All startups dream of having the billions of Uber, the wildly successful business model of Airbnb, or the popularity of Snapchat. But the overwhelming majority of tech startups must persevere to make sure their product or service makes it to market, whether solo or by taking a partner corporation along.
Shifting from a beta version to the marketplace requires a solid plan and, often, maybe a strategic detour as well, according to a Forbes story quoting Knowledge @Wharton.
“We have these ‘unicorns’ and ‘decacorns’ (startups valued at billions of dollars) that everyone recognizes as being disruptive and whose valuations are incredible. But for most new ventures, there’s going to be a healthy amount of skepticism,” says David Hsu, a Wharton professor of management. He notes entrepreneuers generally use one of two routes - entering into the market and competing directly with a product, or going with a partnership strategy.
The problem for many startups is, neither may be feasible at first.
A startup may wish to sell to customers, but be lacking the infrastructure for marketing, distribution or services.
Conversely, a startup may prefer to license its technology to a larger partner, but cannot land a corporate alliance with an unproven product.
Hsu suggests that if a direct pathway does not seem unattainable, a strategic detour is a good idea – sometimes the pathway to success goes sideways before going up. His findings are detailed in a paper, “Strategic Switchbacks: Dynamic Commercialization Strategies for Technology Entrepreneurs,” co-written with Matt Marx, a professor at MIT.
They advocate a “switchback” strategy such as the one employed by mountain trains that surmount steep inclines by going sideways while ascending. The most efficient way of reaching the top of a mountain is to bolt straight up, but many trains use a switchback. “If you could zig and zag your way up to the mountaintop, you’re going to take some detours that may feel a little bit less efficient. But the payoff there, is, you could easily get up to the top,” said Hsu.
Unlike a pivot, in which a business only changes its course after a failed strategy, startups utilizing a switchback deliberately plans on a change of course after an initial strategy succeeds.
Here’s a classic example of switchback from partnership to competition – HubSpot, a marketing-automation company introduced its software to the market in 2006. At the time, Salesforce dominated the Sales CRM software industry. As sales and marketing go hand-in-hand, it made a good case for partnership between the two companies. By integrating its marketing-automation software with Salesforce, HubSpot greatly extended the value proposition for both HubSpot and Salesforce customers.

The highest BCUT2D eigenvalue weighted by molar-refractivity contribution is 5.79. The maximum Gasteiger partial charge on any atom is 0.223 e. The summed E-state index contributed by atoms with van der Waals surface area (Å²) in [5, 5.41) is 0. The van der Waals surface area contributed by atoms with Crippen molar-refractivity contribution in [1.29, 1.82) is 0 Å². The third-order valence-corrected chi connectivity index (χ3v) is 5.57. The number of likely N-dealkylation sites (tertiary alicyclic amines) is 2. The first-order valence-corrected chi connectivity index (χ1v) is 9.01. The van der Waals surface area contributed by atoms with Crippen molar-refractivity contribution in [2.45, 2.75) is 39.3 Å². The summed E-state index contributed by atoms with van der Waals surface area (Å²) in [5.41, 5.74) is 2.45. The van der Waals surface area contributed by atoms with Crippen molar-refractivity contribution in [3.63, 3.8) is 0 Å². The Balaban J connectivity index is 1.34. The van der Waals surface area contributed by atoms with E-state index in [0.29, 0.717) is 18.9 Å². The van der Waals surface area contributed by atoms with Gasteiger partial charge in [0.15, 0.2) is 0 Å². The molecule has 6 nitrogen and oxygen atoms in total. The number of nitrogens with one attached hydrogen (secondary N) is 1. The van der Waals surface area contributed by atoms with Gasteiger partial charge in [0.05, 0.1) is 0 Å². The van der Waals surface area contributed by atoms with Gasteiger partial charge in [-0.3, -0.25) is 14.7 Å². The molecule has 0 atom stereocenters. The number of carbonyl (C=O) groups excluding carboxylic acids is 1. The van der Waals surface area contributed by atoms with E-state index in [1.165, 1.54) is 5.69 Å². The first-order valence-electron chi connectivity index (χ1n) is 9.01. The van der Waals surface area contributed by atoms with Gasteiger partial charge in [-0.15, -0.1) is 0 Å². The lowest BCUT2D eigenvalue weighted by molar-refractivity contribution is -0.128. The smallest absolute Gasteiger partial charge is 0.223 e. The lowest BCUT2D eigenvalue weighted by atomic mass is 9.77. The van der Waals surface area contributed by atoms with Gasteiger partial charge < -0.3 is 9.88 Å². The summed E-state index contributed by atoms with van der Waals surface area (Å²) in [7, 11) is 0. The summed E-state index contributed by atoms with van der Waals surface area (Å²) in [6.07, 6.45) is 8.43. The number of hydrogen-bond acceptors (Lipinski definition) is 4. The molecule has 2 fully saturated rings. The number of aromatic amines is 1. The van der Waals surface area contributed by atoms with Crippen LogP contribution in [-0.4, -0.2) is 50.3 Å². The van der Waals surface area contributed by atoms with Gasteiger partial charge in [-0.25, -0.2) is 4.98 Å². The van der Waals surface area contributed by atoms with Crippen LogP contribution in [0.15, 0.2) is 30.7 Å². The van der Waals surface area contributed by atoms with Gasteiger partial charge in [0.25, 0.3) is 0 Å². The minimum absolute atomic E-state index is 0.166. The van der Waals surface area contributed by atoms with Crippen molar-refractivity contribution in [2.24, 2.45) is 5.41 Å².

When Salesforce started dipping its toes into marketing automation, HubSpot became a prime candidate for acquisition, but ultimately Salesforce chose to buy Pardot making it a competitor for HubSpot. In 2014, HubSpot launched its own sales software – a platform for CRM (Customer Relationship Management) – thus becoming a competitor for Salesforce on both fronts.
A second potential strategy is the temporary-competition switchback. Some startups that are having a tough time finding a bigger partner to license their technology or sell their products might go to market themselves at first – essentially competing in the market to prove the worth and usefulness of the product or technology. Besides market validation, this strategy can enable a company to get market feedback and improve its product or service.
To read the entire article, go here.
Additional Resources & Further Reading:
- Knowledge @ Wharton - https://knowledge.wharton.upenn.edu/article/how-a-detour-can-help-start-up-success/
- Forbes - http://www.forbes.com/sites/knowledgewharton/2015/10/01/shooting-for-start-up-success-take-a-detour/
- LinkedIn Pulse Story by Giancarlo Colombo - http://www.linkedin.com/pulse/ shooting-start-up-success-take-detour-giancarlo-colombo
- MBA World - http://community.mbaworld.com/blog/news/b/weblog/archive/2015/08/17/ shooting-for-start-up-success-take-a-detour
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